A study done in 2012 by Erik Dane of Rice University (my younger son’s alma mater) focusing on the differences between intuitive and analytical decision-making showed “gut instinct” was more accurate and more efficient if the person had a high level of “domain expertise.” Domain expertise means a person is highly qualified and experienced in a field. The study showed while an analytic approach to the problem resulted in about the same results for persons with high or low expertise levels, those with high levels of expertise who were told to “trust their gut” were more likely to come up with the right answer.

The earlier study about physicians also looks at how various doctors would handle an ambiguous diagnostic problem. What they found was when there is incomplete information, the doctors rely on rules or experience according to how deeply into the expert domain they are, but when the more-experienced doctors are stumped, they revert back to the rules to come up with a diagnosis. Of that group, those considered to be the masters of the field come up with the right diagnostic decision more often than all the others.

The neurophysiology behind this is not absolutely clear, but we know from the London Cab Driver study when a person becomes an expert, their brains change and decisions are made much more quickly. This rewiring leads to immediate subconscious decisions that are mostly correct. When experts use their brains as experts, their brains operate on a different level.

Competitive shotgunners often have to make quick decisions, especially in the more open-ended sports, such as sporting clays, where the targets are not as predictable and techniques may have to be changed in order to accommodate the target. As in anything, experience really helps, but there are times when a decision simply has to be made quickly and there is no allowance for a measured analysis. Here is where the rewiring that occurs in experts comes in handy. An expert’s gut decision is more likely to be correct not because it tells you what should be done — we all know you have to lead the target and have good technique — but it tells you what you can do in these situations. A lot of experienced trapshooters are able to predict where the target will reveal itself using their gut instincts, but if they are caught off guard and the target comes out somewhere else, they need to compensate quickly. The technique they use will more likely be the one they will be successful with even if it is not their usual one. Often it is accompanied by a feeling of “rightness”, and they have great confidence they will hit the target. That feeling is a true gut feeling.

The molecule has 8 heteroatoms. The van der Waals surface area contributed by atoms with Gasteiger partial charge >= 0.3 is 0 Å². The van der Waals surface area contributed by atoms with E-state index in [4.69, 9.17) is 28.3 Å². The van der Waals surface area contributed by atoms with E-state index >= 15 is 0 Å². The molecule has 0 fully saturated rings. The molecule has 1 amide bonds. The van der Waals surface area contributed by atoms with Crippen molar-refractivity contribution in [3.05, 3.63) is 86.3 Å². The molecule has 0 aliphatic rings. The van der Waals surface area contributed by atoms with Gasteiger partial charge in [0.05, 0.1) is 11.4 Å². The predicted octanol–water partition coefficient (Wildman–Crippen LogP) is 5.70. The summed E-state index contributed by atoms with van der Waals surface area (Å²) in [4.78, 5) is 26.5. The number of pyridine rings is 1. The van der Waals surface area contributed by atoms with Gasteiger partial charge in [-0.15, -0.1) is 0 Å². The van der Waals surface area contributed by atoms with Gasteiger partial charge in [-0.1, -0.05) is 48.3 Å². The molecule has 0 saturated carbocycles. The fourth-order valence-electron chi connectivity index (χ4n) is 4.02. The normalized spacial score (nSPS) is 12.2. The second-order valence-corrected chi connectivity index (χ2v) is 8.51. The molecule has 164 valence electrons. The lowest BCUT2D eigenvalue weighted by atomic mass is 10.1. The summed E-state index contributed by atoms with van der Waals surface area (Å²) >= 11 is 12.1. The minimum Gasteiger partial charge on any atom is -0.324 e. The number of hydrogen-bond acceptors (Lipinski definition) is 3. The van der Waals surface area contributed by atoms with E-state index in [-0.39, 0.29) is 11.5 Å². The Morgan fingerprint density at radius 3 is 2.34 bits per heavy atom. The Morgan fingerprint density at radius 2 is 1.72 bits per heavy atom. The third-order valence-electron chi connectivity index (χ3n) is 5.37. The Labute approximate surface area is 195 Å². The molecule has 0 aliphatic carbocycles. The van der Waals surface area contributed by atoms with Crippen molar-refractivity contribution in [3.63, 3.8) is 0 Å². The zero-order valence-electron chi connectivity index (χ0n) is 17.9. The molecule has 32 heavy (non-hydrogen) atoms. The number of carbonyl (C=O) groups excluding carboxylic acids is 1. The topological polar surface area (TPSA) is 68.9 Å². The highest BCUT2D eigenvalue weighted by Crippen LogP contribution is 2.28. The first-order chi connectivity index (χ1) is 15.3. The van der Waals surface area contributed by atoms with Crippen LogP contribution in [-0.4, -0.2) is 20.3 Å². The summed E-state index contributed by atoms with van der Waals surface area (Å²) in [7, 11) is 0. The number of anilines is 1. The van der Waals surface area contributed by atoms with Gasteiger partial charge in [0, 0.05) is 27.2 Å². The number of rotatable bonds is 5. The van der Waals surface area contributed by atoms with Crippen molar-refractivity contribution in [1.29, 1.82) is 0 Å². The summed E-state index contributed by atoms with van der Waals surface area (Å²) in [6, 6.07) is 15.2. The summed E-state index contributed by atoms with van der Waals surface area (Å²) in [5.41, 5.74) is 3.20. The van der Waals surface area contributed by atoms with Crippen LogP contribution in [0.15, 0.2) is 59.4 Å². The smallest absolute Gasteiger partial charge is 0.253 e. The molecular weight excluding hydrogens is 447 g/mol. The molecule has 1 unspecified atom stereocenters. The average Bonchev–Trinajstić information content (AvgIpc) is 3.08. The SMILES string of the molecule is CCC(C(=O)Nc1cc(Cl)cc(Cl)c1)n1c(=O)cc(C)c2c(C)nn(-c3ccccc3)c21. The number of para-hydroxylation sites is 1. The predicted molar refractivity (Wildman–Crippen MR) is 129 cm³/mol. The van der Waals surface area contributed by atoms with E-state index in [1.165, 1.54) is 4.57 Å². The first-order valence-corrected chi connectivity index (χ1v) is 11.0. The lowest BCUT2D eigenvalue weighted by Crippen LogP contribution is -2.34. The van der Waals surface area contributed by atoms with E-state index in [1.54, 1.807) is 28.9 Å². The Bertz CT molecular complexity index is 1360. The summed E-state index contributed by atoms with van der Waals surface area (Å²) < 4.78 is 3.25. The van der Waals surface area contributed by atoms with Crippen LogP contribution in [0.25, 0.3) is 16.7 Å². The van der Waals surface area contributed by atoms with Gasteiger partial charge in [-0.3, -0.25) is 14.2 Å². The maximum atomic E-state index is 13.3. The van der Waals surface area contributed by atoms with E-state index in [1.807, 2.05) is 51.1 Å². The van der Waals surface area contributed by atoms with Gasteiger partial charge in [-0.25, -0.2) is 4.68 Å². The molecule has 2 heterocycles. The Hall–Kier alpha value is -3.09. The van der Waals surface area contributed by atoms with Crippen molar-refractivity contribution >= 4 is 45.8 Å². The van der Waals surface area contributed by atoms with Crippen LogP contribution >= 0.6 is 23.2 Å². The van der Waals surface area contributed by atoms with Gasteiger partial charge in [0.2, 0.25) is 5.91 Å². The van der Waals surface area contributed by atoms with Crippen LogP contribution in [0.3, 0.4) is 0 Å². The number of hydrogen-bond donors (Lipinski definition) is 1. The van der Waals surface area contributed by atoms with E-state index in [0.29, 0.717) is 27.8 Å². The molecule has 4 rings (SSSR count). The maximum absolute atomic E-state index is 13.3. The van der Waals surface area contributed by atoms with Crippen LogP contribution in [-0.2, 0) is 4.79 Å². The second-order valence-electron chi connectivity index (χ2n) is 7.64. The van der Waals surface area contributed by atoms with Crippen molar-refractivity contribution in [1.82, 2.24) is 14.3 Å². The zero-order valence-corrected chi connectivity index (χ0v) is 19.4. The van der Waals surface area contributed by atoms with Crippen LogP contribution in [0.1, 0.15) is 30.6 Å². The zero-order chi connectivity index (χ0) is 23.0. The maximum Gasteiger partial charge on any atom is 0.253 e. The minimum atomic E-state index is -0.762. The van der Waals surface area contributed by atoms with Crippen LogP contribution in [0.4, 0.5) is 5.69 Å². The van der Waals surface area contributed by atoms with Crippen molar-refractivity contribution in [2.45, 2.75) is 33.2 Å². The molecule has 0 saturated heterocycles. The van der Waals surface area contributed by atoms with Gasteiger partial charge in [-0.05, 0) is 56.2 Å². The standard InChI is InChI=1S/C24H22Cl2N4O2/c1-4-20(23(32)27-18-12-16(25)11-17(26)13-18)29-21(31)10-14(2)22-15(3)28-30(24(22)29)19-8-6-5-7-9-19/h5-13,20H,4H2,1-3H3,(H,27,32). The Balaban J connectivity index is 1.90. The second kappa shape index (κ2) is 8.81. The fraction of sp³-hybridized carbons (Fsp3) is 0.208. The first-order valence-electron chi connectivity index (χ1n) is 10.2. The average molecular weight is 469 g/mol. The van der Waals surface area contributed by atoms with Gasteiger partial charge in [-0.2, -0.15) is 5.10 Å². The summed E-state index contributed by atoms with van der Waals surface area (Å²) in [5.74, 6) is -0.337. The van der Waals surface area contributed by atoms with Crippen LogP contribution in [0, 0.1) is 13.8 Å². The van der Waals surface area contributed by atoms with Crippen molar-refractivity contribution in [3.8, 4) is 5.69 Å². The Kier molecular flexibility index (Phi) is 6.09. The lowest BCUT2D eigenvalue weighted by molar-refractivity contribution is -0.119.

An aside about the term “gut feeling.” Early on in the development of a fetus there is a tube that splits off and differentiates into the brain and the gut. As a result, drugs that affect the brain can also affect the gut. There is a major connection between the gut and the brain and, although they have completely different functions, they are often in synch with each other. “Gut feeling” is one of those synchronizations.

Instinctual decision-making occurs at all levels of expertise, but it is much more accurate when a person is an experienced and deep expert. The better you are at something, the more likely your gut will tell you the right thing to do. Shotgun shooting is no different. There are plenty of decisions you have to make while you are learning to be a master level shooter and plenty of opportunity to make them. The better you are at your craft, the better your gut is at helping you improve or to carry out your tasks as an expert.

Mistakes will be made, but that is part of learning to be an expert. In situations where the information is incomplete or there are multiple answers offered, your brain has a mechanism to help you make a good decision that is not obvious but can be quite clear if you are attuned to it.

Learn to trust your gut. SS

Dr. Keyes has written over 250 articles on mental training for Shotgun Sports and is author of the book Mental Training For The Shotgun Sports available on page 50. He is a former physician for the U.S. Shooting Team, retired Colonel from the Army Reserve and a veteran of Viet Nam and Desert Storm. A Tennessee state pistol champion and coach of several national championship teams, he is retired from his practice in Victor, New York. You can e-mail him at